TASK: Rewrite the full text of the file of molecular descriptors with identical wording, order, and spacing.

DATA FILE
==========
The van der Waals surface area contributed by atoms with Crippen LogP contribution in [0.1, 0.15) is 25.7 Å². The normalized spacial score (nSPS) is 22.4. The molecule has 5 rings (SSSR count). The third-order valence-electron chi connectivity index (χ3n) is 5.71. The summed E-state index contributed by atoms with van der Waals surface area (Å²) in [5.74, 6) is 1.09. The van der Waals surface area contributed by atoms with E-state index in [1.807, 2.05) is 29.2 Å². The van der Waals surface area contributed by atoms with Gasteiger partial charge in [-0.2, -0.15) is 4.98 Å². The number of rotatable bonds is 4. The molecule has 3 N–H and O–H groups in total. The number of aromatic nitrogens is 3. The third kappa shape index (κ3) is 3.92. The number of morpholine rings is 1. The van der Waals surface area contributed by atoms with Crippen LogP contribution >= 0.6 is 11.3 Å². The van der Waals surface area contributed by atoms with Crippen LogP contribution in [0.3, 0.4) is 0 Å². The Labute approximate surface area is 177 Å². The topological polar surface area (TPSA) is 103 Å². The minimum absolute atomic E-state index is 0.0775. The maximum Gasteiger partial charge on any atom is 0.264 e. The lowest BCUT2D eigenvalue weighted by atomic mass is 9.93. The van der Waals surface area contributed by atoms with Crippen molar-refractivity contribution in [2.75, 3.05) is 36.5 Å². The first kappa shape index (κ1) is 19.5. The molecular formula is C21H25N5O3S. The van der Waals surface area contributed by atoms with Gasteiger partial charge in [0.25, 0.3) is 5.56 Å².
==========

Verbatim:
The van der Waals surface area contributed by atoms with Crippen LogP contribution in [0.1, 0.15) is 25.7 Å². The normalized spacial score (nSPS) is 22.4. The molecule has 5 rings (SSSR count). The third-order valence-electron chi connectivity index (χ3n) is 5.71. The summed E-state index contributed by atoms with van der Waals surface area (Å²) in [5.74, 6) is 1.09. The van der Waals surface area contributed by atoms with E-state index in [1.807, 2.05) is 29.2 Å². The van der Waals surface area contributed by atoms with Gasteiger partial charge in [-0.2, -0.15) is 4.98 Å². The number of rotatable bonds is 4. The molecule has 3 N–H and O–H groups in total. The number of aromatic nitrogens is 3. The third kappa shape index (κ3) is 3.92. The number of morpholine rings is 1. The van der Waals surface area contributed by atoms with Crippen LogP contribution >= 0.6 is 11.3 Å². The van der Waals surface area contributed by atoms with Crippen LogP contribution in [0.3, 0.4) is 0 Å². The Labute approximate surface area is 177 Å². The topological polar surface area (TPSA) is 103 Å². The minimum absolute atomic E-state index is 0.0775. The maximum Gasteiger partial charge on any atom is 0.264 e. The lowest BCUT2D eigenvalue weighted by atomic mass is 9.93. The van der Waals surface area contributed by atoms with Crippen molar-refractivity contribution in [2.75, 3.05) is 36.5 Å². The first kappa shape index (κ1) is 19.5. The molecular formula is C21H25N5O3S. The van der Waals surface area contributed by atoms with Gasteiger partial charge in [0.25, 0.3) is 5.56 Å².